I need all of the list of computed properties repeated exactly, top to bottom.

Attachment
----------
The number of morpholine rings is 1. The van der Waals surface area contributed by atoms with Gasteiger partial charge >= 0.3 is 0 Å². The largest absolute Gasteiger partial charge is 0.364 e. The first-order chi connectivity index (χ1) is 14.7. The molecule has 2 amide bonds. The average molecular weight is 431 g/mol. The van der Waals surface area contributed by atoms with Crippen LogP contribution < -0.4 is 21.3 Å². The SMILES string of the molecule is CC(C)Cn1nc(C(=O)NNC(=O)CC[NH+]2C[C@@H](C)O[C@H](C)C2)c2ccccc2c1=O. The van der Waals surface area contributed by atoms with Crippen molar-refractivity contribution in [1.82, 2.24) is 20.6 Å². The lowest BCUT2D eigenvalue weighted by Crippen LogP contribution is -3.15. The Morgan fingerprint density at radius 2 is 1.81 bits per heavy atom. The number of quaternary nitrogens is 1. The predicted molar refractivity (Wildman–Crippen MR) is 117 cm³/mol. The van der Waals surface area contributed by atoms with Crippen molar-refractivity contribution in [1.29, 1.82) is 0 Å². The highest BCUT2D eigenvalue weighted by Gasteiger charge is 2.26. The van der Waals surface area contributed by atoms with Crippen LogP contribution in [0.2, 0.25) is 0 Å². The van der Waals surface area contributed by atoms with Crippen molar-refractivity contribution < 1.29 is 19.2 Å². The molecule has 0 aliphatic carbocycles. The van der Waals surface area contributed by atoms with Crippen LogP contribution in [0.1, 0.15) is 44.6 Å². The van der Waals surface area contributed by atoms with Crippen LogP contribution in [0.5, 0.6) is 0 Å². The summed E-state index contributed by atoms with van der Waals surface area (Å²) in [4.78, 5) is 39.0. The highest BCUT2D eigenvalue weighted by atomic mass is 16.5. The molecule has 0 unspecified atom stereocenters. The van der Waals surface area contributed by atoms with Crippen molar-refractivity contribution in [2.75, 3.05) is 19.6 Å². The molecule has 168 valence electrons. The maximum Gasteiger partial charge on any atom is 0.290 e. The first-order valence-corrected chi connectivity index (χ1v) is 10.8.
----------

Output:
The number of morpholine rings is 1. The van der Waals surface area contributed by atoms with Gasteiger partial charge >= 0.3 is 0 Å². The largest absolute Gasteiger partial charge is 0.364 e. The first-order chi connectivity index (χ1) is 14.7. The molecule has 2 amide bonds. The average molecular weight is 431 g/mol. The van der Waals surface area contributed by atoms with Crippen LogP contribution < -0.4 is 21.3 Å². The SMILES string of the molecule is CC(C)Cn1nc(C(=O)NNC(=O)CC[NH+]2C[C@@H](C)O[C@H](C)C2)c2ccccc2c1=O. The van der Waals surface area contributed by atoms with Crippen molar-refractivity contribution in [1.82, 2.24) is 20.6 Å². The lowest BCUT2D eigenvalue weighted by Crippen LogP contribution is -3.15. The Morgan fingerprint density at radius 2 is 1.81 bits per heavy atom. The number of quaternary nitrogens is 1. The predicted molar refractivity (Wildman–Crippen MR) is 117 cm³/mol. The van der Waals surface area contributed by atoms with Crippen molar-refractivity contribution in [1.29, 1.82) is 0 Å². The highest BCUT2D eigenvalue weighted by Gasteiger charge is 2.26. The van der Waals surface area contributed by atoms with Crippen LogP contribution in [0.2, 0.25) is 0 Å². The van der Waals surface area contributed by atoms with Crippen molar-refractivity contribution < 1.29 is 19.2 Å². The molecule has 0 aliphatic carbocycles. The van der Waals surface area contributed by atoms with Crippen LogP contribution in [0.1, 0.15) is 44.6 Å². The van der Waals surface area contributed by atoms with Crippen LogP contribution in [0.5, 0.6) is 0 Å². The summed E-state index contributed by atoms with van der Waals surface area (Å²) in [4.78, 5) is 39.0. The highest BCUT2D eigenvalue weighted by atomic mass is 16.5. The molecule has 0 unspecified atom stereocenters. The van der Waals surface area contributed by atoms with Crippen molar-refractivity contribution in [2.75, 3.05) is 19.6 Å². The molecule has 168 valence electrons. The maximum Gasteiger partial charge on any atom is 0.290 e. The first-order valence-corrected chi connectivity index (χ1v) is 10.8.